Edge (String p_a, String p_b);
}
```
This one maps very naturally onto the abstract notation. The only important invariant is that all the names of nodes in the Edge objects in edges match names of nodes in nodes:
```Abstraction Function:
Nodes = nodes
Edges = edges
Rep Invariant:
nodes != null
edges != null
for all e in edges, e.a and e.b are in nodes
```
c. (3.5 / 5)
```Set<NodeRecord> rep;
```
where NodeRecord is a record type that records a String and an associated set of Strings:
```class NodeRecord {
String key;
Set<String> values;
}
```
Here, the abstraction function is more complicated since we need to extract the nodes and edges from the NodeRecord objects:
```Abstraction Function:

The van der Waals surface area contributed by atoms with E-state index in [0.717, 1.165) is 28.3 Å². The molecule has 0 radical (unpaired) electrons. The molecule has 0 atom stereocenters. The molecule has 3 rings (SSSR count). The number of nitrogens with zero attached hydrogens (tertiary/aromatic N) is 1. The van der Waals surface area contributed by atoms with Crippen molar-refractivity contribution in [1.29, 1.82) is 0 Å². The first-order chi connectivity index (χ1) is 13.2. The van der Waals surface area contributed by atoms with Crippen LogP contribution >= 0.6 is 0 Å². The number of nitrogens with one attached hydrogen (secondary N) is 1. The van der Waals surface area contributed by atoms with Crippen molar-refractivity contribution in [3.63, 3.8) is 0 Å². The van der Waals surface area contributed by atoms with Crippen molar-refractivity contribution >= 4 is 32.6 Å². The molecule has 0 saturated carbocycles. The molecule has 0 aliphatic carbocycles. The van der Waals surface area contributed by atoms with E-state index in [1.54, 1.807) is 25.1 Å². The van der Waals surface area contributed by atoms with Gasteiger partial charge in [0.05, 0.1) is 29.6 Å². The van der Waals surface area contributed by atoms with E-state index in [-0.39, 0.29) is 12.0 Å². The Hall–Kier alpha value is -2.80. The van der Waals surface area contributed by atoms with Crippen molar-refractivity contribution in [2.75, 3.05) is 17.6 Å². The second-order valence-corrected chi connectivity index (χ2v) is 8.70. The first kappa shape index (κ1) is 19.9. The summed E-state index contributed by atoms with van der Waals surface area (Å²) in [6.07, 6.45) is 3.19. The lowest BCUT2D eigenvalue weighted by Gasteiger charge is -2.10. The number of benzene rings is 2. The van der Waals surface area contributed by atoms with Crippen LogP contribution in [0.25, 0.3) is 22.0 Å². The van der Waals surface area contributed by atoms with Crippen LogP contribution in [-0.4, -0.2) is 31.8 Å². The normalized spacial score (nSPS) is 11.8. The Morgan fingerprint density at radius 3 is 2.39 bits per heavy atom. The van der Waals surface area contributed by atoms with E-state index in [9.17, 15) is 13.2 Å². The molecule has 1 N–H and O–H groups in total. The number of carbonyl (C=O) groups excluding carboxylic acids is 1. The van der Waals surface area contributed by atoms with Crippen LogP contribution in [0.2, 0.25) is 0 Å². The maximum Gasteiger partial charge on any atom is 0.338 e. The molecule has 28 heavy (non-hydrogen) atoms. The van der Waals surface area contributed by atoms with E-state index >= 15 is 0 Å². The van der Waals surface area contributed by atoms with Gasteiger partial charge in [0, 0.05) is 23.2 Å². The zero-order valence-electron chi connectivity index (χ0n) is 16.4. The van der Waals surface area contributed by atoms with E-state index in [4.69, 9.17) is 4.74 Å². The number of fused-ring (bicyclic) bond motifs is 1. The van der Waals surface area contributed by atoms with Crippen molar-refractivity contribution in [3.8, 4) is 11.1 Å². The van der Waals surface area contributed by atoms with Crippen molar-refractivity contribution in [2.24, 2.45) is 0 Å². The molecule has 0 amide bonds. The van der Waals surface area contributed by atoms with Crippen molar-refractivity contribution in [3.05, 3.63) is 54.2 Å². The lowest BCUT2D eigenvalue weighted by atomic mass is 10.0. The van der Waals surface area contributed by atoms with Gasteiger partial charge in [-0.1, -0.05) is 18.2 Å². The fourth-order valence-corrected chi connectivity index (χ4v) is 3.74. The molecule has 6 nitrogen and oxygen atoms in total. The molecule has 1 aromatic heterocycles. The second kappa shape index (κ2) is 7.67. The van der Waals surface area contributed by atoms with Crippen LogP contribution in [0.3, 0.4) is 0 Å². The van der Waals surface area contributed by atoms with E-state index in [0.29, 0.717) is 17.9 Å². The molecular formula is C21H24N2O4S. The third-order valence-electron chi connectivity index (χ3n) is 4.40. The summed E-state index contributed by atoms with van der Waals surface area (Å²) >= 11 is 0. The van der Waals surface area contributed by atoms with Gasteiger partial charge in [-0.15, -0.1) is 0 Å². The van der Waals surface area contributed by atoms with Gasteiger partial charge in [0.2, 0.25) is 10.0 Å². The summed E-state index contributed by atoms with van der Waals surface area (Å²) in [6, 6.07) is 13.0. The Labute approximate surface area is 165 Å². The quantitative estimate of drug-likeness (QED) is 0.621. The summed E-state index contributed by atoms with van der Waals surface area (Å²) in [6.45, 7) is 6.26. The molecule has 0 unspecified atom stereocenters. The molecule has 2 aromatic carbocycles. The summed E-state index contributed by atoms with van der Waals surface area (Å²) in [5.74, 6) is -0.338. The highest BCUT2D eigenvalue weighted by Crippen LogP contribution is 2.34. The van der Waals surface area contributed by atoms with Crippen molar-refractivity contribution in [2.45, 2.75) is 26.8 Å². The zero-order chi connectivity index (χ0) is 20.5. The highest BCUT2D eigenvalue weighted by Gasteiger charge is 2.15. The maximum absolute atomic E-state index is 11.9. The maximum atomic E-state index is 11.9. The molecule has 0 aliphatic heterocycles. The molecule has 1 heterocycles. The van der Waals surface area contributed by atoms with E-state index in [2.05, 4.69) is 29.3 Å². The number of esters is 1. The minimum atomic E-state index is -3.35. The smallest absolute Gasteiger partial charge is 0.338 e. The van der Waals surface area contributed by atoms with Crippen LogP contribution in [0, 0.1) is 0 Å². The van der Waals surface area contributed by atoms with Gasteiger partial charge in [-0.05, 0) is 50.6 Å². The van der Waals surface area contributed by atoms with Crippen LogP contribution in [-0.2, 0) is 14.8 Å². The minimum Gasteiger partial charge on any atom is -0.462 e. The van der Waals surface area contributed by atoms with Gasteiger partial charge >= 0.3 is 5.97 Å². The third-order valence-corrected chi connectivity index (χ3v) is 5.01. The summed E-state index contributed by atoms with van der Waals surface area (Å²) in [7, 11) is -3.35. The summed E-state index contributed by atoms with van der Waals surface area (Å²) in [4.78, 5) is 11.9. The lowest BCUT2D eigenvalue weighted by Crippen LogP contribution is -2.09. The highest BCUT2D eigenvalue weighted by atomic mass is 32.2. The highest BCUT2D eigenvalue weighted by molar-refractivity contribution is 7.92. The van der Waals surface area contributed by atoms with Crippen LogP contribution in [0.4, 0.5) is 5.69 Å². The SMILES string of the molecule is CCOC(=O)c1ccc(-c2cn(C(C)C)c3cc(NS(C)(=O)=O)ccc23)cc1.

Nodes = { el.key | el is an element in rep }
Edges = { { el.key, value } | el is an element
in rep and value is an element in el.values }

or, more precisely
Edges = {}
for (NodeRecord r: rep) {
for (String val: r.values) {
Edges = Edges U { { r.el, val } }
}
}

Rep Invariant:
rep != null
elements of rep are not null
all elements in e.values where e is an element of rep match the
value of f.key for f some element of rep
```
5. (7.375 / 10) Which representation choice would make implementing addNode most difficult? Explain why.
Representation A. To add a node, we need to not only add it to the nodes vector, but also may need to expand the size of the edges matrix to preserve the rep invariant. For both representations B and C, adding a node can be done by just adding a new element to a set.
6. (4.375 / 5) Which representation choice would enable the most efficient getAdjacent implementation? Explain why.